You’ll have to stick with me on this one, but I promise… a quick fly by a little bit of science is worth it.
The topic was first introduced by someone on our Integrated Case Management team who managed to creep her new favourite word into a conversation, “resilin”. Resilin, as it turns out, is a specific type of protein found in insects and other anthropods. It’s characterized by its rubber-like elasticity. Thus, it’s what gives some insect wings their strong flexibility and some insect legs their incredible bounce.
The structure of resilin is fascinating, too. In its normal state, it kind of looks like a bit of a mess – a random, wriggly, and worm-like pile of… something. But apply a bit of stress, and you’ll soon discover that the structure was perfectly set up to do its job. It lines up to efficiently store and transfer the energy, and then it relaxes back to its normal state.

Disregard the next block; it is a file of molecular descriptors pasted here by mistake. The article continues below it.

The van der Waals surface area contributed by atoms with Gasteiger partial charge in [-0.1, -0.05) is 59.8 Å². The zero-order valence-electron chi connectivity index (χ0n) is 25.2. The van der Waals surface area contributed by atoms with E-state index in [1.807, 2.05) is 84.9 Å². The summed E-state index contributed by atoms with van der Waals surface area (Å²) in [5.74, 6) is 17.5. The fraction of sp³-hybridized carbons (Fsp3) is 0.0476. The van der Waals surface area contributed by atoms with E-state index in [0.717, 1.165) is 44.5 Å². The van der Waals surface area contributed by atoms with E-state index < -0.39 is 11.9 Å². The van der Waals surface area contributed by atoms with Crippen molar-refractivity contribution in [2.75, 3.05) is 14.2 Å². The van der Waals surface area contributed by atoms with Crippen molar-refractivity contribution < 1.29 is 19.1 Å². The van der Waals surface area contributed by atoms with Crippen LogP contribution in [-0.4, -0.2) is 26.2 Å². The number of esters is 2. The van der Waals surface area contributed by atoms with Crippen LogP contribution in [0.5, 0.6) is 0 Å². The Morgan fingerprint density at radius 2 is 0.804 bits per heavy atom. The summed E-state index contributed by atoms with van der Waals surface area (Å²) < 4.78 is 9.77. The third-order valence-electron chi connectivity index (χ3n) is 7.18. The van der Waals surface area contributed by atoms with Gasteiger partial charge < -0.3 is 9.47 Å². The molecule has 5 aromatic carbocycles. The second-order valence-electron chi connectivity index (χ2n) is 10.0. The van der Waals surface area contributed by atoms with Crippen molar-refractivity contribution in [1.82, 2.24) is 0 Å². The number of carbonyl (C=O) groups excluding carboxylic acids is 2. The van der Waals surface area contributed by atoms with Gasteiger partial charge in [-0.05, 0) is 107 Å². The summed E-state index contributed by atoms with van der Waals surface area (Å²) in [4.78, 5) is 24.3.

It goes without saying that resilin can play such an important role throughout the entire lifetime of a bug!
Okay, enough buzzing around the science, let’s get to the point
Perhaps you can already see where this is going. But if not, here’s a big clue: the word “resilin” comes from the same Latin root for the word “resiliency”.
Now, “resilience” is an incredibly important topic for us, particularly in our Trauma-Informed approach to supporting the youth who come to us for help. Across our entire continuum of care, we try to support young people to build up their resiliency as a means of conquering challenges and stresses in their daily life.
But what, exactly, is “resiliency”? It’s a person’s unique, one-of-a-kind bounce.
That compound that helps insects jump is, in a metaphorical sense, somewhere in all of us in its own special way. So, here at Covenant House Vancouver, one of the things we do when serving young people is help them uncover it until they have the power they need to:
- bounce back from the trauma that has shaped them, and
- bounce forward confidently with the next steps necessary for a brighter and more positive future
We hope that the resiliency we help build will sustain them throughout their entire life.
Yes, this “bounce” will look different in different people, just like how it looks a bit different from insect to insect. At first, it might be hidden in what seems like a messy pile of…something, but it’s there. And once it’s unearthed, when stresses come along it’ll line up efficiently and bounce and relax perfectly every time.